BRUSSELS — A Belgian bishop has lashed out at the Vatican over its decree that the Catholic Church won’t bless same-sex unions since God “cannot bless sin.”
Antwerp Bishop Johan Bonny wrote in an opinion piece Wednesday that he feels “shame for my Church” and “intellectual and moral incomprehension” after Pope Francis approved the “negative” response to a question about whether Catholic clergy have the authority to bless same-sex unions. The official response said God “does not and cannot bless sin.”
Bonny, who was part of a Vatican 2015 synod on marriage and family, said: “I want to apologize to all for whom this is painful and incomprehensible.”
The Vatican’s position has pleased conservatives, disheartened advocates for LGBT Catholics and thrown a wrench into a debate within Germany’s Catholic Church, which has been at the forefront of opening discussions on hot-button issues such as Catholic teachings on homosexuality.
Bonny said he was disappointed by the level of argument that ran through the note from the Vatican’s orthodoxy office, the Congregation for the Doctrine of the Faith.
“I am angry because these kind of pieces don’t even reach the intellectual level of high school. The simplicity of arguments is jarring,” he told Belgian broadcaster VRT.
The Congregation’s note distinguished between blessing same-sex unions and the church’s welcoming and blessing of gay people, which it endorsed. It argued that such unions were not part of God’s plan and that any sacramental recognition of them could be confused with marriage.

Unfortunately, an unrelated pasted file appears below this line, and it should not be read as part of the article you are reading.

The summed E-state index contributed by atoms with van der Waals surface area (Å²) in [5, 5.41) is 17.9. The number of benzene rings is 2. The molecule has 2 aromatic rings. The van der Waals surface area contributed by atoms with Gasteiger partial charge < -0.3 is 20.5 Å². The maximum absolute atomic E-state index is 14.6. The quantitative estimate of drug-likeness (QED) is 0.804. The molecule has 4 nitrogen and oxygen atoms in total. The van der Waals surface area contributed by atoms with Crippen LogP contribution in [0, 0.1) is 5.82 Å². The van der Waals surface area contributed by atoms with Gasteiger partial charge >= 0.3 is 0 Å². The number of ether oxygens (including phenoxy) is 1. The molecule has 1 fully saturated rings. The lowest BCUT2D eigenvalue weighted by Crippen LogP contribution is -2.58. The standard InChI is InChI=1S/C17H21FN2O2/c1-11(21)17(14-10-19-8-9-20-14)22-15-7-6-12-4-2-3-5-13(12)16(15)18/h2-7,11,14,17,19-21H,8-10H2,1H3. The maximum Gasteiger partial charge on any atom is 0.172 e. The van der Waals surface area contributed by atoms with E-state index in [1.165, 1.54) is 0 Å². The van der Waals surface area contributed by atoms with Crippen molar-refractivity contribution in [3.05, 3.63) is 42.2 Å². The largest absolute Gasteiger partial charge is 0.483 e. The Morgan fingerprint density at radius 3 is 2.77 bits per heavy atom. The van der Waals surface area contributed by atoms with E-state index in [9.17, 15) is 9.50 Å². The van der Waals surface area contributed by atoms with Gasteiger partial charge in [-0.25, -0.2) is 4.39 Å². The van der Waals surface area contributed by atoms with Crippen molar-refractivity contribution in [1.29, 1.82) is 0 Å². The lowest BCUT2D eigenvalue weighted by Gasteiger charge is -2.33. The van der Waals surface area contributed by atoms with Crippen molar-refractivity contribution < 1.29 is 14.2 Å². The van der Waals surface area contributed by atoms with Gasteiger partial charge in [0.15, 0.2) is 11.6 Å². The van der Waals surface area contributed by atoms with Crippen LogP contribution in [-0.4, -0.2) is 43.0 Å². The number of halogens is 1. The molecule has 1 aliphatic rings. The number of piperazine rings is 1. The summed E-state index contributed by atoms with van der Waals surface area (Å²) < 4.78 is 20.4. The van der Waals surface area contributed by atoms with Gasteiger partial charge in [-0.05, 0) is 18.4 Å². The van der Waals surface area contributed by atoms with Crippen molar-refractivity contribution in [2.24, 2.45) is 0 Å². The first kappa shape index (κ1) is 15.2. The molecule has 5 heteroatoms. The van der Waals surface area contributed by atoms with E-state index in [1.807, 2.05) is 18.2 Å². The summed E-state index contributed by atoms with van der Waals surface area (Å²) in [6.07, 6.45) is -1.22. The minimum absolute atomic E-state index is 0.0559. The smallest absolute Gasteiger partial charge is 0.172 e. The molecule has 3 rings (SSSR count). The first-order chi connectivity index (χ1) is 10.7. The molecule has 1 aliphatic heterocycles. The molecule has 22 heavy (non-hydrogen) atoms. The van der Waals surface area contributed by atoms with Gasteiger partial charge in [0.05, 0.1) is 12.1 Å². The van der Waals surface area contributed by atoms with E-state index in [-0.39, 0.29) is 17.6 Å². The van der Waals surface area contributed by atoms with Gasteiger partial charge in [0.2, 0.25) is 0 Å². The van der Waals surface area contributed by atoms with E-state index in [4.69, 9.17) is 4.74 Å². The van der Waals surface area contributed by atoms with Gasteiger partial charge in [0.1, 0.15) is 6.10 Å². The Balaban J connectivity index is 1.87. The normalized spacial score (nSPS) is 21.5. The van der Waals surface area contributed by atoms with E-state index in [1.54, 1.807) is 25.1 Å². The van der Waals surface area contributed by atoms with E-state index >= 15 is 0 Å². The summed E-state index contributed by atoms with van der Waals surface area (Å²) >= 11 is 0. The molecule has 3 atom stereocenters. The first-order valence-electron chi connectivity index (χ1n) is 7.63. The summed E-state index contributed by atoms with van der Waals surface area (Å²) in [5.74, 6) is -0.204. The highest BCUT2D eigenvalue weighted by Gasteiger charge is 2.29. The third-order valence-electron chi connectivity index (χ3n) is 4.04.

The Vatican holds that gay people must be treated with dignity and respect, but that gay sex is “intrinsically disordered.” Catholic teaching says that marriage is a lifelong union between a man and a woman that is part of God’s plan and intended for creating new life.
The orthodoxy office’s document argued that same-sex unions can’t be blessed by the Catholic Church because they are not part of that plan.
God “does not and cannot bless sin: He blesses sinful man, so that he may recognize that he is part of his plan of love and allow himself to be changed by him,” the note said.
In his opinion piece published in Belgian newspaper De Standaard, Bonny countered that “sin is one of the most difficult theological and moral categories to define, and one of the last to pin on people and their way of living together.”
The Congregation for the Doctrine of the Faith issued a similar decree in 2003 that said the church’s respect for gay people “cannot lead in any way to approval of homosexual behavior or to legal recognition of homosexual unions.”
Belgium has historically been a staunch Roman Catholic country with strong ties to the Vatican. But the number of believers and attendance at church services has shrunk over the past decades.
The nation is dotted with churches great and small, but their death announcements almost invariably outnumber those for baptisms.